A step-by-step guide to creating your own JAMstack site using Amazon Web Services and the Hugo static site generator.
So you found out how Smashing Magazine got 10x faster and want to create your own JAMstack website with Hugo. If so, you’re in luck because I’m going to show you how to do it using Amazon Web Services so you don’t end up paying through the nose for hosting or locked into a provider which might disappear.
Optimize your image assets for the Web using Sketch app.
You know the drill. When you’re building for the Web or mobile performance is everything. Out of the box Sketch does not lend itself to producing flyweight images. But that doesn’t mean you need a second image editor, or even another tool, just to create performant images. Use these techniques to reduce file sizes and optimize images with Sketch.
Loading Pages Faster than the Speed of Light with Fetch Inject, Redis, Vultr, Load Impact and LEMP.
How to dramatically speed up your static blog.
The need for speed is upon us. Out of the box the speed of an Octopress site kinda drags. However, there are a number of things you can do to to speed it up without a complete overhaul. Learn how to turbocharge your Octopress blog.
Progressive Monitoring for your Progressive Web Apps with Speed Tracker.
How do you monitor website performance? Is it monitored? Do you know if your website is getting faster? Slower? Do you know when it falls below critical performance thresholds? Are you receiving automated alerts? Do you even have alerts? If not, you could be. And it won’t cost you a dime to get started.
This post is going to talk about SpeedTracker. SpeedTracker is a free tool that allows you to monitor website performance over time. Use it to visualize your page speed scores, track Lighthouse metrics, receive alerts and even create a public dashboard consisting of multiple websites for quick reference.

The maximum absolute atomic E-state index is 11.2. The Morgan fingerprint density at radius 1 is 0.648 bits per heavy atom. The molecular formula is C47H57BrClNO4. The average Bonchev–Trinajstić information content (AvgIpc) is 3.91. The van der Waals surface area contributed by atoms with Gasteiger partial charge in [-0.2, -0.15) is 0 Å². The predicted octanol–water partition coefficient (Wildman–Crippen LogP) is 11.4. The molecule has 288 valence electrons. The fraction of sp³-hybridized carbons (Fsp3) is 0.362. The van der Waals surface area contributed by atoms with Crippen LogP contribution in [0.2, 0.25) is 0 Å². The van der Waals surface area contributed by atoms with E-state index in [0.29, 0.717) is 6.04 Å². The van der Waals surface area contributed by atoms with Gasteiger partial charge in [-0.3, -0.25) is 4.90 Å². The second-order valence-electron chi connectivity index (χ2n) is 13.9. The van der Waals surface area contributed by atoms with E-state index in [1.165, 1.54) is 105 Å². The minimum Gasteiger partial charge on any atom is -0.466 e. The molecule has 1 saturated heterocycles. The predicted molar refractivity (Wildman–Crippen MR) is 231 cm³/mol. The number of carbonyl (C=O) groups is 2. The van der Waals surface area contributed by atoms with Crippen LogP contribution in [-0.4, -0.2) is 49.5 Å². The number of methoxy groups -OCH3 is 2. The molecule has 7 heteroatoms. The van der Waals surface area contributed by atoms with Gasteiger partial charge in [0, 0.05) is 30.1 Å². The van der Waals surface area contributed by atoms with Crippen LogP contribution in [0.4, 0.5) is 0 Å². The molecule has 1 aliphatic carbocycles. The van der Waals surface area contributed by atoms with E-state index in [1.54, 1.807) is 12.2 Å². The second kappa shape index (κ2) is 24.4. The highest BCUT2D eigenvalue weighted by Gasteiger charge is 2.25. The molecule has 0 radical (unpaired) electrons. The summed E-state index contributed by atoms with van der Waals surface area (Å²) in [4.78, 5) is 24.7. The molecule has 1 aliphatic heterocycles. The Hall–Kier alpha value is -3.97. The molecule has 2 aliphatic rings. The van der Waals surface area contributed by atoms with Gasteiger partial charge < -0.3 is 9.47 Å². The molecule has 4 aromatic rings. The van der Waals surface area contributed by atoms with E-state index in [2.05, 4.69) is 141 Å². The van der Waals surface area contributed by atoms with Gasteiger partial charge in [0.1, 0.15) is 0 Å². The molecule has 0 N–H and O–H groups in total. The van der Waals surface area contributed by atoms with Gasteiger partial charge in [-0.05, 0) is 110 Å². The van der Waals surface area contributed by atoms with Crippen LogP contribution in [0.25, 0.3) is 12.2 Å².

Perfect your Google PageSpeed with AWS S3 and CloudFront website hosting.
After moving this website from WordPress to Jekyll in 2013 I’ve written enthusiastically about Jekyll. But it wasn’t until recently that I was able to hit the elusive PageSpeed Insights score of 100 for both desktop and mobile performance. Here’s how I got there using Jekyll with S3 and CloudFront, and how you can too.
Websites that load in 200ms using open source tools.
Back in , while I was seated at a developer conference absorbing as Paul Irish was teaching us about the Foamy Rules of Rabid Tools, I also learned about building single-page apps with Backbone.js. BrowserSync wasn’t a thing yet, and most engineers I knew had never even heard of CoffeeScript and SublimeText. And hardly anyone I knew at the time in Chicago was using GitHub.
Fast-forward three years and my how things have changed…
A couple years back Steve Souders gave a great talk at Fluent Conf titled Your Script Just Killed My Site (video). During the talk Steve explained front-end SPOF and pointed towards a nice tool for detecting it. Fast-forward a couple of years and front-end SPOF is still a concern in web development. And, when building a single-page app, SPOF is an even bigger deal as it can cause an entire web app to become unresponsive, putting users at the mercy of the browser to download and execute 3rd-party scripts prior to bootstrapping. Read on to learn how to avoid front-end SPOF using Trunk Club’s single-page app skeleton, Brunch with Panache (BWP).
Learn how to avoid front-end SPOF using Trunk Club’s single-page app skeleton, Brunch with Panache
My team at work is currently porting an e-commerce SPA from an older framework over to Brunch with Panache (BWP), our open source development framework for web clients. Like the old framework, BWP uses both Backbone and CoffeeScript. But to make composing applications easier BWP kicks it up a notch and adds in Chaplin, giving us Collection Views.